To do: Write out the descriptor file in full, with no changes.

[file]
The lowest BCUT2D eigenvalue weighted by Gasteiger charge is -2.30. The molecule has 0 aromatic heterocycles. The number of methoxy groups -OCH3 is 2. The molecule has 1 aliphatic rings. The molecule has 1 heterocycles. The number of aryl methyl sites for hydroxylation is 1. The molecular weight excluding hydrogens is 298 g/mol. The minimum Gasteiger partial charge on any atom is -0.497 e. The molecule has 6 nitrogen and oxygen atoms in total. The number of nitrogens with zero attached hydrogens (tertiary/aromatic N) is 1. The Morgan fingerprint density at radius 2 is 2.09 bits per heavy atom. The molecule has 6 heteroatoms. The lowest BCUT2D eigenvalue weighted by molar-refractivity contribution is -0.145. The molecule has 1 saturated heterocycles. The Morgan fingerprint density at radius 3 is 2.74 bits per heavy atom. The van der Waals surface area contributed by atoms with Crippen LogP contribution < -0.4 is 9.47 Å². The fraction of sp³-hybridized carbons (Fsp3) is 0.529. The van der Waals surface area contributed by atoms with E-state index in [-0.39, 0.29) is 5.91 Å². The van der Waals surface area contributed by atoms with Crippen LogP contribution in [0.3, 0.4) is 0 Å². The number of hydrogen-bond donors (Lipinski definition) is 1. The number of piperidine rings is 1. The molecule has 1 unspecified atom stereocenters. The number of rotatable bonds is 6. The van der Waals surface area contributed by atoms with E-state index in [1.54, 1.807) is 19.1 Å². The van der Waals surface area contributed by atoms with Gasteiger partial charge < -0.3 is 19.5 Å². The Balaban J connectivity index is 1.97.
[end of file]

The lowest BCUT2D eigenvalue weighted by Gasteiger charge is -2.30. The molecule has 0 aromatic heterocycles. The number of methoxy groups -OCH3 is 2. The molecule has 1 aliphatic rings. The molecule has 1 heterocycles. The number of aryl methyl sites for hydroxylation is 1. The molecular weight excluding hydrogens is 298 g/mol. The minimum Gasteiger partial charge on any atom is -0.497 e. The molecule has 6 nitrogen and oxygen atoms in total. The number of nitrogens with zero attached hydrogens (tertiary/aromatic N) is 1. The Morgan fingerprint density at radius 2 is 2.09 bits per heavy atom. The molecule has 6 heteroatoms. The lowest BCUT2D eigenvalue weighted by molar-refractivity contribution is -0.145. The molecule has 1 saturated heterocycles. The Morgan fingerprint density at radius 3 is 2.74 bits per heavy atom. The van der Waals surface area contributed by atoms with Crippen LogP contribution < -0.4 is 9.47 Å². The fraction of sp³-hybridized carbons (Fsp3) is 0.529. The van der Waals surface area contributed by atoms with E-state index in [-0.39, 0.29) is 5.91 Å². The van der Waals surface area contributed by atoms with Crippen LogP contribution in [0.3, 0.4) is 0 Å². The number of hydrogen-bond donors (Lipinski definition) is 1. The number of piperidine rings is 1. The molecule has 1 unspecified atom stereocenters. The number of rotatable bonds is 6. The van der Waals surface area contributed by atoms with E-state index in [1.54, 1.807) is 19.1 Å². The van der Waals surface area contributed by atoms with Gasteiger partial charge < -0.3 is 19.5 Å². The Balaban J connectivity index is 1.97.